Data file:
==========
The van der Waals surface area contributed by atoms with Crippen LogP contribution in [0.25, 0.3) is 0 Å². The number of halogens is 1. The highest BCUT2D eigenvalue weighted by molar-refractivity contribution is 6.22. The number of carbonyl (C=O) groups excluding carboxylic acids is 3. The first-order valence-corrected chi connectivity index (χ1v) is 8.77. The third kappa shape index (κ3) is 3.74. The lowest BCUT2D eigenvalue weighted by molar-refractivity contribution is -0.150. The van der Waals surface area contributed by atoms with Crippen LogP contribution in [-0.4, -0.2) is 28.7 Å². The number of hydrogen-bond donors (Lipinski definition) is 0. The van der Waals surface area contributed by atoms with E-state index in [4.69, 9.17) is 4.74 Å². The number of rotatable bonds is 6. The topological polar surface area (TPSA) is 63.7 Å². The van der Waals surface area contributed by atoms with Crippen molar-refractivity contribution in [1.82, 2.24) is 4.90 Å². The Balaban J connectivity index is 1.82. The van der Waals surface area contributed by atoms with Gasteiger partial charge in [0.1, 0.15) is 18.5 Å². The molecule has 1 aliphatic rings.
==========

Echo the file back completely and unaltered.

The van der Waals surface area contributed by atoms with Crippen LogP contribution in [0.25, 0.3) is 0 Å². The number of halogens is 1. The highest BCUT2D eigenvalue weighted by molar-refractivity contribution is 6.22. The number of carbonyl (C=O) groups excluding carboxylic acids is 3. The first-order valence-corrected chi connectivity index (χ1v) is 8.77. The third kappa shape index (κ3) is 3.74. The lowest BCUT2D eigenvalue weighted by molar-refractivity contribution is -0.150. The van der Waals surface area contributed by atoms with Crippen LogP contribution in [-0.4, -0.2) is 28.7 Å². The number of hydrogen-bond donors (Lipinski definition) is 0. The van der Waals surface area contributed by atoms with E-state index in [4.69, 9.17) is 4.74 Å². The number of rotatable bonds is 6. The topological polar surface area (TPSA) is 63.7 Å². The van der Waals surface area contributed by atoms with Crippen molar-refractivity contribution in [1.82, 2.24) is 4.90 Å². The Balaban J connectivity index is 1.82. The van der Waals surface area contributed by atoms with Gasteiger partial charge in [0.1, 0.15) is 18.5 Å². The molecule has 1 aliphatic rings.